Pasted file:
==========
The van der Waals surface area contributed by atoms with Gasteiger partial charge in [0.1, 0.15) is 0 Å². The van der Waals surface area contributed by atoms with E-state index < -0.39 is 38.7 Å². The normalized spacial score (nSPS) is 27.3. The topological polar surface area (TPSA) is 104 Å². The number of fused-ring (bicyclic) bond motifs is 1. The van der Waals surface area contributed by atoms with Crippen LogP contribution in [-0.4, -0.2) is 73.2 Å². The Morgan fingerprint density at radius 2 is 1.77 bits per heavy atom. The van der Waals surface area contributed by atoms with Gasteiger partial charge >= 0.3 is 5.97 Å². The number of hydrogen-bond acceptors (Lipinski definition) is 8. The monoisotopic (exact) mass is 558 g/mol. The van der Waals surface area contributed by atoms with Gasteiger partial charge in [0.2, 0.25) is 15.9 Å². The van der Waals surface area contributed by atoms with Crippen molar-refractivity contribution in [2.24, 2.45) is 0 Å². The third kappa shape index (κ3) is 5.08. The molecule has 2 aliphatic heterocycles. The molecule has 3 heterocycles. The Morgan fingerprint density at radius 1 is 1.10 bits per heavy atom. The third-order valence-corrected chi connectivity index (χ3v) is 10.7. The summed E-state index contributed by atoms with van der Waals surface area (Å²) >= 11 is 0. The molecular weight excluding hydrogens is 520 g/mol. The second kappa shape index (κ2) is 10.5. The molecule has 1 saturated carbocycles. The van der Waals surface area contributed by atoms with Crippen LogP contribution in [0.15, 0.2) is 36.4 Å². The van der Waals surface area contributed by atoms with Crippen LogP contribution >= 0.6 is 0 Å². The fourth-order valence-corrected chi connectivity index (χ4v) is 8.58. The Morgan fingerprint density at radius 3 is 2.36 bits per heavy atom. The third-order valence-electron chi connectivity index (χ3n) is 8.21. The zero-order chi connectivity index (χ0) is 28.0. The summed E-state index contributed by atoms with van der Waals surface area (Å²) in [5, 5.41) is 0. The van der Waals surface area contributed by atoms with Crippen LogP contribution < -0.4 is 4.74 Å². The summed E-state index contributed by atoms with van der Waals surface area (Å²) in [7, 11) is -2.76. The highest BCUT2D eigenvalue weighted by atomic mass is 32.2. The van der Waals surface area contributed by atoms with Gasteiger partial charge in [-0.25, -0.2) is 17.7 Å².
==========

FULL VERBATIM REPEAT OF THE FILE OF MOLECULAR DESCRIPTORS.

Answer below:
The van der Waals surface area contributed by atoms with Gasteiger partial charge in [0.1, 0.15) is 0 Å². The van der Waals surface area contributed by atoms with E-state index < -0.39 is 38.7 Å². The normalized spacial score (nSPS) is 27.3. The topological polar surface area (TPSA) is 104 Å². The number of fused-ring (bicyclic) bond motifs is 1. The van der Waals surface area contributed by atoms with Crippen LogP contribution in [-0.4, -0.2) is 73.2 Å². The Morgan fingerprint density at radius 2 is 1.77 bits per heavy atom. The van der Waals surface area contributed by atoms with Gasteiger partial charge >= 0.3 is 5.97 Å². The number of hydrogen-bond acceptors (Lipinski definition) is 8. The monoisotopic (exact) mass is 558 g/mol. The van der Waals surface area contributed by atoms with Gasteiger partial charge in [0.2, 0.25) is 15.9 Å². The van der Waals surface area contributed by atoms with Crippen molar-refractivity contribution in [2.24, 2.45) is 0 Å². The third kappa shape index (κ3) is 5.08. The molecule has 2 aliphatic heterocycles. The molecule has 3 heterocycles. The Morgan fingerprint density at radius 1 is 1.10 bits per heavy atom. The third-order valence-corrected chi connectivity index (χ3v) is 10.7. The summed E-state index contributed by atoms with van der Waals surface area (Å²) >= 11 is 0. The molecular weight excluding hydrogens is 520 g/mol. The second kappa shape index (κ2) is 10.5. The molecule has 1 saturated carbocycles. The van der Waals surface area contributed by atoms with Crippen LogP contribution in [0.15, 0.2) is 36.4 Å². The van der Waals surface area contributed by atoms with Crippen LogP contribution >= 0.6 is 0 Å². The fourth-order valence-corrected chi connectivity index (χ4v) is 8.58. The Morgan fingerprint density at radius 3 is 2.36 bits per heavy atom. The third-order valence-electron chi connectivity index (χ3n) is 8.21. The zero-order chi connectivity index (χ0) is 28.0. The summed E-state index contributed by atoms with van der Waals surface area (Å²) in [5, 5.41) is 0. The van der Waals surface area contributed by atoms with Crippen LogP contribution < -0.4 is 4.74 Å². The summed E-state index contributed by atoms with van der Waals surface area (Å²) in [7, 11) is -2.76. The highest BCUT2D eigenvalue weighted by atomic mass is 32.2. The van der Waals surface area contributed by atoms with Gasteiger partial charge in [-0.25, -0.2) is 17.7 Å².